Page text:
Why Does Betta Fish Water Get Cloudy?

First-time betta keepers commonly experience issues with cloudy water, which can be caused by things like bacteria, pollutants, or too much light or fish food.

It’s a frustrating problem and one that can seemingly come from nowhere. You might go to sleep with clear water and wake up to cloudy water, and it might turn clear again just as quickly.

You’ll be relieved to know that even experienced fish keepers have to deal with cloudy water from time to time, and fortunately, cloudy water is not necessarily an emergency. You can usually resolve the issue by following some simple steps.

By Martin FischerParostoteles[CC BY-SA 3.0]

Why Does Betta Fish Water Get Cloudy?

Cloudy water may turn a few different colors, depending on what’s affecting your tank.

White or gray water is the most commonly seen cloudy water in betta tanks. It’s the trickiest to diagnose because there are a few different causes.

Dirty Gravel

If your tank becomes cloudy immediately after filling or changing the water, the most likely culprit is dirty gravel. Even gravel bought brand new from the store could carry dust or other particulates.

The same is true for fake plants, rocks, and other aquarium items.

Rinse everything under fresh, running water for at least 30 seconds before introducing it into your tank and whenever you change the water.


Putting too much food in the tank can lead to particle buildup, which makes the water look dirty or cloudy.

Don’t feed your fish too much at once. It’s better to feed them a little bit throughout the day than to dump a lot of food in the tank at one time.

Also, give your fish a fasting day once a week where you don’t feed them at all. The fasting day allows them to completely digest and process their food and prevents overfeeding.

Too Many Fish

This is another common cause of gray cloudy water. A closed environment like a fish tank can’t sustain as many fish as a natural environment like a pond.

This is because the system relies on you to maintain it. Too many fish in the tank overload the filtration systems, leading to the buildup of waste and bacterial bloom.

A good rule of thumb is to allow at least five gallons of water for every fish in your tank. If the water is cloudy because you have too many fish in there, partially change the water, clean the tank, and rehome some of your fish.


If you’ve washed your gravel, aren’t overfeeding, and don’t have too many fish in your tank, cloudy water could be due to dissolved particles in your tap water.

Test the pH of your water. You’ll likely find that it’s alkaline, due to dissolved silicates, heavy metals, and phosphates.

Treat your tap water with a conditioner or pH buffer before putting it in your tanks.

Bacterial Bloom

Bacterial bloom happens in just about every new tank setup. It happens as the tank’s biological filter establishes itself.

A biological filter is a natural “filter” made of bacteria. The bacteria eat leftover food and fish waste and help to keep the tank clean.

Initially, there aren’t enough bacteria in the tank to handle the waste. So at some point, usually within the first week or two, the bacteria will “blossom,” or bloom.

The excess bacteria will turn the water cloudy.

A bacterial bloom is a natural part of the ecosystem of your tank. It’s nothing to panic about and usually resolves within a few weeks.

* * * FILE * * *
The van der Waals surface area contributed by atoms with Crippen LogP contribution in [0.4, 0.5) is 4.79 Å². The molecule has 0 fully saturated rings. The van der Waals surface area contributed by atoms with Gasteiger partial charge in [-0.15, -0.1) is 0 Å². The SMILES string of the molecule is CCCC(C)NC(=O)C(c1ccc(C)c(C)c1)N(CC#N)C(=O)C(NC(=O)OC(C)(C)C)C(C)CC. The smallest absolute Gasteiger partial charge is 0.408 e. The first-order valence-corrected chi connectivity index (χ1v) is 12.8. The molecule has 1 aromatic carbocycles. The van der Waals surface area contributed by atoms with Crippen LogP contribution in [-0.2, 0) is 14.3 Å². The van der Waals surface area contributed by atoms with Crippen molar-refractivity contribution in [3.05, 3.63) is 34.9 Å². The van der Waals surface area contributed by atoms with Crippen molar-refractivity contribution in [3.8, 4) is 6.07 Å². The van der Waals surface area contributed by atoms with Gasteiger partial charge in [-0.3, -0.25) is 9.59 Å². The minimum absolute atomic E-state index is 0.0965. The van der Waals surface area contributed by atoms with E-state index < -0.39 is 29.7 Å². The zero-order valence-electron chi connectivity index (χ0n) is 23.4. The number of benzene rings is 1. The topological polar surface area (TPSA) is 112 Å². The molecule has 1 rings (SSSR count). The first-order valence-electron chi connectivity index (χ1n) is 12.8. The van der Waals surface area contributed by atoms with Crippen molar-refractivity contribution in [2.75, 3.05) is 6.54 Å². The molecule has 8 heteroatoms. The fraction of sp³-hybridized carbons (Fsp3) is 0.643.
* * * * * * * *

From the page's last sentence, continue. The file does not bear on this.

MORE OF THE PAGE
In the meantime, keep cleaning the tank regularly to remove excess waste and food.

A bacterial bloom can also happen after a big water change because you remove many existing bacteria when you remove the old water.

Yellow Water From Tannins

It’s unlikely that you’ll see yellow water in your tank, but it does happen occasionally. Usually, the cause is tannins.

When wood soaks in water, the tannins leach out, discoloring the water and lowering the pH. Tannins aren’t necessarily harmful, and many species of tropical fish thrive in water that contains tannins.

If you plan to put wood in your tank, soak it in fresh water for a few days first. Soaking will allow the tannins to leach out before you put the wood in your tank.

If you buy wood from a pet store, it should come pre-soaked.

Too Much Light

There is only one cause for green cloudy water: algae bloom. If your tank is near a window or you leave the aquarium light on too much, this can cause algae to bloom in excess.

Try not to place your tank by a window. It makes controlling the temperature and light very difficult.

Put your tank somewhere without a lot of natural light and use an aquarium light to light it.

Don’t leave it on all the time; 10-12 hours a day is sufficient to light the tank. Turn the light off overnight to prevent algae blooms.

Too Much Phosphate

Excess phosphate comes from fish and food waste. It can also be found in large quantities in some tap water.

If you notice gray cloudy water followed by green cloudy water, you may be overfeeding or have too many fish in the tank.

If you’ve already controlled for overfeeding and overcrowding, test your phosphate level. If you find that the level is too high in your tap water, consider using bottled water for the tank instead.

Is Cloudy Water Harmful to My Fish?

Cloudy water is not immediately harmful to fish but left untreated it can lead to problems. In particular, gray and white cloudy water from dirty gravel or pollutants can be harmful.

If the density of pollutants or particles is very high, it can damage fish gills or even suffocate them.

If you notice the water in your tank is cloudy but your fish seem fine, wait a few days. The problem may resolve itself.

If it doesn’t, try cleaning the gravel or doing a partial water change, or take a sample of the water to your local aquarium supply store.

Final Word

Cloudy water is scary for a first-time fish owner, but it’s usually not a big deal. Often the problem will resolve itself, and if it doesn’t, there are simple steps you can take to fix the underlying issues.